Meet The Brain Architects


  • January 21, 2020
  • /   Shannon Nickinson
  • /   early-learning
A brain

Build a brain, build a life.

That’s the philosophy of the early learning work that Studer Community Institute does. 

It comes from the idea that a child’s life should not be predetermined by their ZIP code or the economic circumstances they were born into. That a child’s life can be built for the better — every day, in every way, in choices large and small that the adults in their lives make.

It also comes from the idea that the future is what we make it — for every child.

That also seems to be the philosophy behind a new podcast from an advocacy center at Harvard University’s Center on the Developing Child, highlighting the science of early brain development.

It’s called “The Brain Architects.” The host is Sally Pfitzer. It’s linked here. 

“From brain architecture to toxic stress to serve and return, The Brain Architects will explore what we can do during this incredibly important period to ensure that all children have a strong foundation for future development,” the Center’s newsletter notes. 

The first episode is called: “Brain Architecture: Laying the Foundation.” In it, experts in brain science, social policy, education and early childhood advocacy talk about how genetics and environment together walk hand in hand to shape a child’s healthy brain development. 

They also share how cognitive skills and social-emotional skills are equally important to healthy development — for school-readiness and life-readiness. 

And that supporting parents and families is a critical piece of helping young children have a strong foundation.

Their words of wisdom: 

“Brains are built over time,” says Dr. Jack Shonkoff, director of the Center on the Developing Child. “Any building begins with a strong foundation. If the foundation is strong, the building will last a long time, and if the foundation has a crack in it, or it’s weak, the building may not fall apart, but you won’t be able to build on it very much over time without having to deal with some of the weaknesses.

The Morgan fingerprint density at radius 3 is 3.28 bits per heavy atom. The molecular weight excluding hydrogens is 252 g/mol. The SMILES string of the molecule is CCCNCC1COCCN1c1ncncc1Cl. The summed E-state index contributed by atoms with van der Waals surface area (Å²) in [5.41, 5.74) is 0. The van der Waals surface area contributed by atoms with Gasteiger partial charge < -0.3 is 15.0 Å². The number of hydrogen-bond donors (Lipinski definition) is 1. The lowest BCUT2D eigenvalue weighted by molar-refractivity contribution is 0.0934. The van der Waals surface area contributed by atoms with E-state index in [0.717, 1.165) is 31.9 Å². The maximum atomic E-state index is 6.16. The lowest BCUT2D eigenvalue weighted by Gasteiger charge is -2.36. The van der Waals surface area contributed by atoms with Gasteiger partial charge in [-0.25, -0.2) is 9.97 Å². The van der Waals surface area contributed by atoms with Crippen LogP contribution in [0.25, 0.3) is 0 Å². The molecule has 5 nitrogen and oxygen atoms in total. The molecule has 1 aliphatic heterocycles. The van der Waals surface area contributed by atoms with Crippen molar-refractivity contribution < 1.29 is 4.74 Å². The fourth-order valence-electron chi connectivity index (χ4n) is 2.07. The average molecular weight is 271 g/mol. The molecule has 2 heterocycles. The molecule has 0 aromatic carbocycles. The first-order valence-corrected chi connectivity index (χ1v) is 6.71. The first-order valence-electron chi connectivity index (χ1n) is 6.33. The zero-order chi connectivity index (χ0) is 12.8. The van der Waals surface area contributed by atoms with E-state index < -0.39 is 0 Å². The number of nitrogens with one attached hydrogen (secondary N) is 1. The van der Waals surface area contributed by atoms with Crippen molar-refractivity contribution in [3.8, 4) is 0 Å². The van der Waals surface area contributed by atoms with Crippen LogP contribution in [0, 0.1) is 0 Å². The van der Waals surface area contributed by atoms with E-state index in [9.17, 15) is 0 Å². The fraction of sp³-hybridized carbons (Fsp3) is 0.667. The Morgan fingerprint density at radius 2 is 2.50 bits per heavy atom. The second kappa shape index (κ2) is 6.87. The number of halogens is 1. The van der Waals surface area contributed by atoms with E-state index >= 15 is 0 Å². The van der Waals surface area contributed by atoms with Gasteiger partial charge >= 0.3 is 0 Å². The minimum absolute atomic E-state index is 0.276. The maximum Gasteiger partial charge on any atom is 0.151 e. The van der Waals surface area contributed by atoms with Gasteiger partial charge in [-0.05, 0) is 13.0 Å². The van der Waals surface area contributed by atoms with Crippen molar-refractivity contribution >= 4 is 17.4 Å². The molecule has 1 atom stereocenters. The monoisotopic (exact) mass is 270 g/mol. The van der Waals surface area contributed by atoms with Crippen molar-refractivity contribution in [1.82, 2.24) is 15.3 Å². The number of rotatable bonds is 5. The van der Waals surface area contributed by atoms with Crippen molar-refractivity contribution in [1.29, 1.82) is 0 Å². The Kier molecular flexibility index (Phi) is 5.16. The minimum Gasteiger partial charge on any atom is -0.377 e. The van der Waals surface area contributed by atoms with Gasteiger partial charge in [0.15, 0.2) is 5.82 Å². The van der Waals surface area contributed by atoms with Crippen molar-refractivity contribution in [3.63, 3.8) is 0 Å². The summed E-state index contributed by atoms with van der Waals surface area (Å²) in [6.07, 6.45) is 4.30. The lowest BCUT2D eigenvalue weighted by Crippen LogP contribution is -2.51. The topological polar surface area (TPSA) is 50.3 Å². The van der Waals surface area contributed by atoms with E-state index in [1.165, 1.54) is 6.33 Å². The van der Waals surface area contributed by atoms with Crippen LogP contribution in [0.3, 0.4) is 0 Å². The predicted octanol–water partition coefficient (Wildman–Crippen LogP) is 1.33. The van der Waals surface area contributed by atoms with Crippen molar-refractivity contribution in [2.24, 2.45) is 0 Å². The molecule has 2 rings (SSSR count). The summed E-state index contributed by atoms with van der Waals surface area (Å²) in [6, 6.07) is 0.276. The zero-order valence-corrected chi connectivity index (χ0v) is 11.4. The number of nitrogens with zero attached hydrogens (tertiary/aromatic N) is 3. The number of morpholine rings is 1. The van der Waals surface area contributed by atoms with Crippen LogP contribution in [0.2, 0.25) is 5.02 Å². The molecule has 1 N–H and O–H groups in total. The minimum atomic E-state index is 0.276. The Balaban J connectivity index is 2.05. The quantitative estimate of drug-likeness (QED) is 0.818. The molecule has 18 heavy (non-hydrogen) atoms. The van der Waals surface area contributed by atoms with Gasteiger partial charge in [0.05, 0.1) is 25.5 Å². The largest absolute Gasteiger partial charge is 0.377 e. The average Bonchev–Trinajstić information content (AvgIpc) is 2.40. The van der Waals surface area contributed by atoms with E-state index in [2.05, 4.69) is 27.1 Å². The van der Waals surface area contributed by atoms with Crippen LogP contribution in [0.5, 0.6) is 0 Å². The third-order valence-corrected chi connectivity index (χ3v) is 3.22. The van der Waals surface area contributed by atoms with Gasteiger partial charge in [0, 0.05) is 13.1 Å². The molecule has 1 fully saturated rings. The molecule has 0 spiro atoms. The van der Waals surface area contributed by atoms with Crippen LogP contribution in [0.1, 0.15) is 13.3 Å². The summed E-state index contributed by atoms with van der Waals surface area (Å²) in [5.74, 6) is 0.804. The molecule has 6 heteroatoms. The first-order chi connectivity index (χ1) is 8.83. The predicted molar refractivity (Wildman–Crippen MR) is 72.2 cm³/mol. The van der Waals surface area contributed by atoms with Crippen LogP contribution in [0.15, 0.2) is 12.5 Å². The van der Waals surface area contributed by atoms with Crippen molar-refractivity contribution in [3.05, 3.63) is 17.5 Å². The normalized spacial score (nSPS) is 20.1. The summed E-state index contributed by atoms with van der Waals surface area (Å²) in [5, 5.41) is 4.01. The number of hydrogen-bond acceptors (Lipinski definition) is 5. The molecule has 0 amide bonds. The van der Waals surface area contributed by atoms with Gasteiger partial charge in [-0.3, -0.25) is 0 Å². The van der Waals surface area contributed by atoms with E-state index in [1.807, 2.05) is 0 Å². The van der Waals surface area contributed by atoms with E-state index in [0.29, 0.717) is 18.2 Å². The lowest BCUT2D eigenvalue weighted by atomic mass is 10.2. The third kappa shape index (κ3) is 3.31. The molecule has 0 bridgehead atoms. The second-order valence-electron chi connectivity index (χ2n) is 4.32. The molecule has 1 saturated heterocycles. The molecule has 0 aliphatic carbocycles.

“Think of the building communities where multiple houses are built, that they’re all exactly the same. But then people move in, and they bring their own decorations, and they’re own style to it, and every house that’s built with the same basic design ends up looking very different.”

How much of brain architecture is built from your genes, and how much of it is influenced by the experiences a child has?

“Genes determine when circuits get built,” Shonkoff says. “Experience, individual differences in people’s life experiences determine how those circuits get built.”

Early is better, but it is never too late to build and strengthen the connections in the brain.

“There are no perfect brains. The best parents in the world do a dozen things wrong every day. It is never too late to strengthen the brain’s capacity to do things,” Shonkoff says.

Dr. Judy Cameron, professor of psychiatry at the University of Pittsburgh.

“The brain is genetically programmed to make connections, but whether those connections stay, become strong, and are permanent and there for the child to use their whole lifetime, depends on having experiences that strengthen them.”

Giving parents real-life, practical examples of how to this is key. 

She spoke about a brain architecture game she has played with more than 12,000 people to help bring home the roots of how brains are built. The game uses pipe cleaners and straws to build connections in their brain. The players draw life experiences cards that determine what kinds of stressors and connections their “brain” will be exposed to.

She recalled doing this exercise with a group of lawmakers.

“One legislator came in the room, and he said, ‘I’m going to build a fantastic brain. I really care about children, and I’m a good architect.’ And I said, ‘Excellent.’ And then, his brain collapsed. And when I asked him what happened, he said, ‘Oh. It wasn’t my fault,’ and I didn’t say anything. I just looked right at him, and he said, ‘Oh, my gosh. That’s what you’re trying to teach us. It’s not the children's fault.’”

Debbie LeeKeenan, an early childhood consultant and former director of the Eliot-Pearson Children’s School at Tufts University. 

What can teachers, parents and families do: Play, interact and relate.

“Young children learn through everyday play and exploration in safe and stimulating environments, and with relationships with their families, teachers, and caregivers. Young children learn when they’re using their whole body and senses,” LeeKeenan says.

Dr. Pia Rebello Britto, the global chief and senior advisor for the Early Childhood Development Program Division at UNICEF. 

“Ultimately, as we know, for these positive experiences to occur between children and their caregivers or parents, these adults in the child’s life need time,” Britto says. “Policy makers, employers in the business sector, all of them create the right policies and enabling environment to then give the parents that time, that space, the resources they need. Their understanding of brain architecture, and the value it holds and how it occurs, is very important, then, to enable parents to engage in what they love the most, to engage and interact with their children.”

UNICEF’s Early Moments Matter campaign helps drive this message home, Britto says. 

“The essence of Early Moments Matter is that babies’ brains are built and they need the active ingredients. They need to eat, play and love. They need care. They need protection.”

If podcasts are your thing, subscribe here.